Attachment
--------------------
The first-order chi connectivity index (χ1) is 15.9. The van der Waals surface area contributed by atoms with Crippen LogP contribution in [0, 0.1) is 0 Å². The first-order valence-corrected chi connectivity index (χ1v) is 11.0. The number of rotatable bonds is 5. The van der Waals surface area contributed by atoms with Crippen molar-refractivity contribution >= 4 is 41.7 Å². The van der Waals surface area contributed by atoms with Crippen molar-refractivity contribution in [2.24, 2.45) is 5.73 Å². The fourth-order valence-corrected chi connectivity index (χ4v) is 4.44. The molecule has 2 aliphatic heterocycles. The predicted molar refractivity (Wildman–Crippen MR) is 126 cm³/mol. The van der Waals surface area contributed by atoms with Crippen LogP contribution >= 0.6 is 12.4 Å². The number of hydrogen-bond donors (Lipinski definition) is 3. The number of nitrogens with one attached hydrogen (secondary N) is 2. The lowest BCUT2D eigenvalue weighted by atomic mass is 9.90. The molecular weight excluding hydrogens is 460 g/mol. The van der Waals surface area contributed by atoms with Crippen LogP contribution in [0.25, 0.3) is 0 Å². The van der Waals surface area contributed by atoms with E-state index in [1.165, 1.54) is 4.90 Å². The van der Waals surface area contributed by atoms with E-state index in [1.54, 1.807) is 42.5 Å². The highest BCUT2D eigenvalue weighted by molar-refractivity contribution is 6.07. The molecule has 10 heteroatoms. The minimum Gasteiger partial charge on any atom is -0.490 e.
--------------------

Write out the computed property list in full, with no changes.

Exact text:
The first-order chi connectivity index (χ1) is 15.9. The van der Waals surface area contributed by atoms with Crippen LogP contribution in [0, 0.1) is 0 Å². The first-order valence-corrected chi connectivity index (χ1v) is 11.0. The number of rotatable bonds is 5. The van der Waals surface area contributed by atoms with Crippen molar-refractivity contribution >= 4 is 41.7 Å². The van der Waals surface area contributed by atoms with Crippen molar-refractivity contribution in [2.24, 2.45) is 5.73 Å². The fourth-order valence-corrected chi connectivity index (χ4v) is 4.44. The molecule has 2 aliphatic heterocycles. The predicted molar refractivity (Wildman–Crippen MR) is 126 cm³/mol. The van der Waals surface area contributed by atoms with Crippen LogP contribution >= 0.6 is 12.4 Å². The number of hydrogen-bond donors (Lipinski definition) is 3. The number of nitrogens with one attached hydrogen (secondary N) is 2. The lowest BCUT2D eigenvalue weighted by atomic mass is 9.90. The molecular weight excluding hydrogens is 460 g/mol. The van der Waals surface area contributed by atoms with Crippen LogP contribution in [0.25, 0.3) is 0 Å². The van der Waals surface area contributed by atoms with E-state index in [1.165, 1.54) is 4.90 Å². The van der Waals surface area contributed by atoms with E-state index in [1.54, 1.807) is 42.5 Å². The highest BCUT2D eigenvalue weighted by molar-refractivity contribution is 6.07. The molecule has 10 heteroatoms. The minimum Gasteiger partial charge on any atom is -0.490 e.